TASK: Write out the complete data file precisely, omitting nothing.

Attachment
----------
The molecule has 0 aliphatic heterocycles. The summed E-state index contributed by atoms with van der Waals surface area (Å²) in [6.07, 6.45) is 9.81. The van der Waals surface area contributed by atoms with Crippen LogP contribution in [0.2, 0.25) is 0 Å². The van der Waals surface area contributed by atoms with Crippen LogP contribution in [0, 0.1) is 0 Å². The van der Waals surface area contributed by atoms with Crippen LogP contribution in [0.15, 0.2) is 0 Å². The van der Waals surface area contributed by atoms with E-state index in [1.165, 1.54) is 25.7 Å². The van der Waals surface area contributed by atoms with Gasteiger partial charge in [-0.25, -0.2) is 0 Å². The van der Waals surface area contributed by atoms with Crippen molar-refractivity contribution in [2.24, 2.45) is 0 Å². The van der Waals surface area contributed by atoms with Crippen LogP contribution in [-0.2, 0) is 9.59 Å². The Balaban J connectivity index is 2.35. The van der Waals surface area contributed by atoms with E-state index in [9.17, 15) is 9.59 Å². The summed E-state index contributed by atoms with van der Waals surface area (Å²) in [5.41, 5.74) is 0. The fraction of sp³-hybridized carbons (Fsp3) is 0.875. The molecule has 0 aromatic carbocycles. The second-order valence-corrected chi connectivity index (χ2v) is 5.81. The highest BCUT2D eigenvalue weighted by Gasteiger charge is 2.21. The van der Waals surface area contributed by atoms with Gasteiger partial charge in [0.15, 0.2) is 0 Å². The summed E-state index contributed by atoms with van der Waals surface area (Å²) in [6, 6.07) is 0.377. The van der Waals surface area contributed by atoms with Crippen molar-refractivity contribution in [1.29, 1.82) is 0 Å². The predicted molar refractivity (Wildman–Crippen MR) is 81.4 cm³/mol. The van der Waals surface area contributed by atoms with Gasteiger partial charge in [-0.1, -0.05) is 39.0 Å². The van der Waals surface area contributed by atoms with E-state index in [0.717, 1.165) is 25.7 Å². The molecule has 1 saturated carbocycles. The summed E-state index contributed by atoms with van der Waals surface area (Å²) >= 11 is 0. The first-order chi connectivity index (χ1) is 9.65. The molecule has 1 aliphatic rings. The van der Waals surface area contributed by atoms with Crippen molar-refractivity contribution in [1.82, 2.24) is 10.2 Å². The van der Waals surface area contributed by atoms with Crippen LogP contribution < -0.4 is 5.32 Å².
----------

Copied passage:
The molecule has 0 aliphatic heterocycles. The summed E-state index contributed by atoms with van der Waals surface area (Å²) in [6.07, 6.45) is 9.81. The van der Waals surface area contributed by atoms with Crippen LogP contribution in [0.2, 0.25) is 0 Å². The van der Waals surface area contributed by atoms with Crippen LogP contribution in [0, 0.1) is 0 Å². The van der Waals surface area contributed by atoms with Crippen LogP contribution in [0.15, 0.2) is 0 Å². The van der Waals surface area contributed by atoms with E-state index in [1.165, 1.54) is 25.7 Å². The van der Waals surface area contributed by atoms with Gasteiger partial charge in [-0.25, -0.2) is 0 Å². The van der Waals surface area contributed by atoms with Crippen molar-refractivity contribution in [2.24, 2.45) is 0 Å². The van der Waals surface area contributed by atoms with Crippen LogP contribution in [-0.2, 0) is 9.59 Å². The Balaban J connectivity index is 2.35. The van der Waals surface area contributed by atoms with E-state index in [9.17, 15) is 9.59 Å². The summed E-state index contributed by atoms with van der Waals surface area (Å²) in [5.41, 5.74) is 0. The fraction of sp³-hybridized carbons (Fsp3) is 0.875. The molecule has 0 aromatic carbocycles. The second-order valence-corrected chi connectivity index (χ2v) is 5.81. The highest BCUT2D eigenvalue weighted by Gasteiger charge is 2.21. The van der Waals surface area contributed by atoms with Gasteiger partial charge in [0.15, 0.2) is 0 Å². The summed E-state index contributed by atoms with van der Waals surface area (Å²) in [6, 6.07) is 0.377. The van der Waals surface area contributed by atoms with Crippen molar-refractivity contribution in [1.29, 1.82) is 0 Å². The predicted molar refractivity (Wildman–Crippen MR) is 81.4 cm³/mol. The van der Waals surface area contributed by atoms with Gasteiger partial charge in [-0.1, -0.05) is 39.0 Å². The van der Waals surface area contributed by atoms with E-state index in [0.717, 1.165) is 25.7 Å². The molecule has 1 saturated carbocycles. The summed E-state index contributed by atoms with van der Waals surface area (Å²) >= 11 is 0. The first-order chi connectivity index (χ1) is 9.65. The molecule has 1 aliphatic rings. The van der Waals surface area contributed by atoms with Crippen molar-refractivity contribution in [1.82, 2.24) is 10.2 Å². The van der Waals surface area contributed by atoms with Crippen LogP contribution < -0.4 is 5.32 Å².